The Latest: Iraq extends nationwide curfew as tests ramp up

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The Navy hospital ship USNS Comfort passes lower Manhattan on its way to docking in New York, Monday, March 30, 2020. The ship has 1,000 beds and 12 operating rooms that could be up and running within 24 hours of its arrival on Monday morning. It’s expected to bolster a besieged health care system by treating non-coronavirus patients while hospitals treat people with COVID-19. (AP Photo/Seth Wenig)

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The Latest on the coronavirus pandemic. The new coronavirus causes mild or moderate symptoms for most people. For some, especially older adults and people with existing health problems, it can cause more severe illness or death.


— Ethiopian election postponed because of virus, a first for Africa.

— U.N. chief says pandemic is biggest global crisis since World War II.

— Fauci says White House could recommend broader use of masks.


BAGHDAD — Iraq has extended a nationwide curfew until April 19 amid a rising rate of confirmed COVID-19 cases as the country improves testing capabilities.

Under the curfew, first imposed on March 17, all but essential businesses have been shuttered and inbound and outbound flights suspended in Baghdad and local airports across the country. Twice a day clarion calls by Iraqi authorities instruct citizens to stay at home.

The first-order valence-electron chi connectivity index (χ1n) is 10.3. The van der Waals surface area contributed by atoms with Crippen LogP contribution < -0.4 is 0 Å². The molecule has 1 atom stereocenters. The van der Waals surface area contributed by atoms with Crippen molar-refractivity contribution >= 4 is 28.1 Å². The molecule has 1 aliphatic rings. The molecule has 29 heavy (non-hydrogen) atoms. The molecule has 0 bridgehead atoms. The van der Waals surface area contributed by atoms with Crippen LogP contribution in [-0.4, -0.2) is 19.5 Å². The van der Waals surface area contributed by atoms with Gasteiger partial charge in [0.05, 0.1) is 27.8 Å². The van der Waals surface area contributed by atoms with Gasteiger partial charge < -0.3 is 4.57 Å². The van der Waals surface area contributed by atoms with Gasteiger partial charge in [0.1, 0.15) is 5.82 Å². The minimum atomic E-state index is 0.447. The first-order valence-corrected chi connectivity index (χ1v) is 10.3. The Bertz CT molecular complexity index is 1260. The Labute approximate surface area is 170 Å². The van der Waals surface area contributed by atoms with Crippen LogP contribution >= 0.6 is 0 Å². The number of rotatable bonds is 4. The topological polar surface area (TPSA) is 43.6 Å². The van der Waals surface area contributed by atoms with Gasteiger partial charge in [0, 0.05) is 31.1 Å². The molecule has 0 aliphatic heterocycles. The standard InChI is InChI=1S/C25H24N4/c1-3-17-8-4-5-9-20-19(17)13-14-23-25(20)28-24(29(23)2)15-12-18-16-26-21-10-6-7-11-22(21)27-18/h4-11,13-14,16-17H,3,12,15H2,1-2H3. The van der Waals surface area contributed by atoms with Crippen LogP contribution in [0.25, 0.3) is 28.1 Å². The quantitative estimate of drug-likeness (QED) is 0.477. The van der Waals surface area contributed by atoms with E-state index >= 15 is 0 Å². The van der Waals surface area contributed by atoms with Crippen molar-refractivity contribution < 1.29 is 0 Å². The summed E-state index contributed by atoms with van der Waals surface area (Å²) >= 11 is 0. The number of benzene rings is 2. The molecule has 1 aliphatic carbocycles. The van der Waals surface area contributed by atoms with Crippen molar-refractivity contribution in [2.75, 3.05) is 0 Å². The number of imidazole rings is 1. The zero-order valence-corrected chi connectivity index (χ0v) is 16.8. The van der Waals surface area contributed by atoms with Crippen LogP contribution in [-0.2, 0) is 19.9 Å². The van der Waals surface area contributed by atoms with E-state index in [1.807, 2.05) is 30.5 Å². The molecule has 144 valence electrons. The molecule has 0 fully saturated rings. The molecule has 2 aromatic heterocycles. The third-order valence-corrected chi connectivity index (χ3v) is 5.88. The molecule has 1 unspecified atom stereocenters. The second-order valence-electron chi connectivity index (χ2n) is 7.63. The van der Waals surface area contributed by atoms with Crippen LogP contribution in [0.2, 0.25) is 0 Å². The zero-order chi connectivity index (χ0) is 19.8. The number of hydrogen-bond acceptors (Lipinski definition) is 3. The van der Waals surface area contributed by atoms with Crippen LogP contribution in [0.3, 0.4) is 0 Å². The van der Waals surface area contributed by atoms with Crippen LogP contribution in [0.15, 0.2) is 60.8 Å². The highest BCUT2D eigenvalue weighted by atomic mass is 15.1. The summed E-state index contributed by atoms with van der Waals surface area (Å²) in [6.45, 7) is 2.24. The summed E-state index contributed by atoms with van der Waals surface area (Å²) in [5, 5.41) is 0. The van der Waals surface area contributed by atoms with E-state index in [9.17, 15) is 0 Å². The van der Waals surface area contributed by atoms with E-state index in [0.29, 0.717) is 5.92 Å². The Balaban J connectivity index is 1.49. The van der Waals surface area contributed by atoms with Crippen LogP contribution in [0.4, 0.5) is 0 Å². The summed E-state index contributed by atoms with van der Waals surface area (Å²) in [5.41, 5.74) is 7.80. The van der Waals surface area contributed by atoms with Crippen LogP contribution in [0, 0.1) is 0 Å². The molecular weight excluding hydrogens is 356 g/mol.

Iraq is seeing a gradual increase in confirmed coronavirus cases as testing capabilities improve. By Tuesday, at least 50 people had died among 694 cases, according to a statement from the Health Ministry.


KIGALI, Rwanda — The African nation that once declared it was coronavirus-free because it had “put God first” has confirmed its first two cases.

The announcement by Burundi’s health minister came the same day as a Human Rights Watch report citing witness accounts of squalid quarantine conditions in the East African nation.

The government, often accused by rights groups of political repression, has refused to comment on the allegations. They include lack of food and water, poor sanitation, staying several people to a room and being told by police that people leaving quarantine could be shot if they leave. Forty-nine of Africa’s 54 countries now have the virus.


JERUSALEM — Israel’s Defense Ministry says it has converted a missile-production facility into an assembly line producing breathing machines to help the country confront the coronavirus pandemic.

The ministry announced Tuesday that the facility, operating at a factory belonging to state-owned Israel Aerospace Industries, produced its first 30 ventilators.

Israel Aerospace said it built the production line in several days with Inovytec, an Israeli maker of medical equipment. Israel Aerospace says it expects the line to make hundreds of machines per week.

The facility is normally used to produce the U.S.-Israeli “Arrow” missile defense system, satellites and the “Beresheet” unmanned spacecraft that attempted a lunar landing last year.

“Turning a missile production line into a ventilator assembly plant is a very complex task,” said Dr. Dani Gold, the ministry official leading the effort.

Israel has reported 5,300 cases of coronavirus. Twenty people have died.